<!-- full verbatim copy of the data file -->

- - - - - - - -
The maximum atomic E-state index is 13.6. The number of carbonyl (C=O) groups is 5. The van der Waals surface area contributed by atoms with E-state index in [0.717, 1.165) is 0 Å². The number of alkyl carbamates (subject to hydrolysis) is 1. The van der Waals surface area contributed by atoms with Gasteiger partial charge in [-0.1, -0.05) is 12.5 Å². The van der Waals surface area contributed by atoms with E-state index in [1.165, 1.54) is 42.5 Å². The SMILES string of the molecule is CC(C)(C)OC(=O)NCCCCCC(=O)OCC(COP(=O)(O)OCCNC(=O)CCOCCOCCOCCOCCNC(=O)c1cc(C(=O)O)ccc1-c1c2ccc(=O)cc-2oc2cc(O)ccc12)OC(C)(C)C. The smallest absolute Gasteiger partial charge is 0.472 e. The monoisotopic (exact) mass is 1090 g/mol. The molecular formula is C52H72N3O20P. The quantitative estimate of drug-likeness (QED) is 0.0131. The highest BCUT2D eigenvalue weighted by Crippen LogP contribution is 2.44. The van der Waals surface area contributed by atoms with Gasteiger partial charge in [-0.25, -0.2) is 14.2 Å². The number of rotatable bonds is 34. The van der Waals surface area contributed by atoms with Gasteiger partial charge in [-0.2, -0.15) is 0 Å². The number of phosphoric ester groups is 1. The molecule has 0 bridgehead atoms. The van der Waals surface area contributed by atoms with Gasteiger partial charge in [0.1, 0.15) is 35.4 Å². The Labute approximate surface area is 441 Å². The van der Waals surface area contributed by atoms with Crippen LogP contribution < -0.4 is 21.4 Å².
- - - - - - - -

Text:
The maximum atomic E-state index is 13.6. The number of carbonyl (C=O) groups is 5. The van der Waals surface area contributed by atoms with E-state index in [0.717, 1.165) is 0 Å². The number of alkyl carbamates (subject to hydrolysis) is 1. The van der Waals surface area contributed by atoms with Gasteiger partial charge in [-0.1, -0.05) is 12.5 Å². The van der Waals surface area contributed by atoms with E-state index in [1.165, 1.54) is 42.5 Å². The SMILES string of the molecule is CC(C)(C)OC(=O)NCCCCCC(=O)OCC(COP(=O)(O)OCCNC(=O)CCOCCOCCOCCOCCNC(=O)c1cc(C(=O)O)ccc1-c1c2ccc(=O)cc-2oc2cc(O)ccc12)OC(C)(C)C. The smallest absolute Gasteiger partial charge is 0.472 e. The monoisotopic (exact) mass is 1090 g/mol. The molecular formula is C52H72N3O20P. The quantitative estimate of drug-likeness (QED) is 0.0131. The highest BCUT2D eigenvalue weighted by Crippen LogP contribution is 2.44. The van der Waals surface area contributed by atoms with Gasteiger partial charge in [-0.25, -0.2) is 14.2 Å². The number of rotatable bonds is 34. The van der Waals surface area contributed by atoms with Gasteiger partial charge in [-0.2, -0.15) is 0 Å². The number of phosphoric ester groups is 1. The molecule has 0 bridgehead atoms. The van der Waals surface area contributed by atoms with Gasteiger partial charge in [0.1, 0.15) is 35.4 Å². The Labute approximate surface area is 441 Å². The van der Waals surface area contributed by atoms with Crippen LogP contribution < -0.4 is 21.4 Å².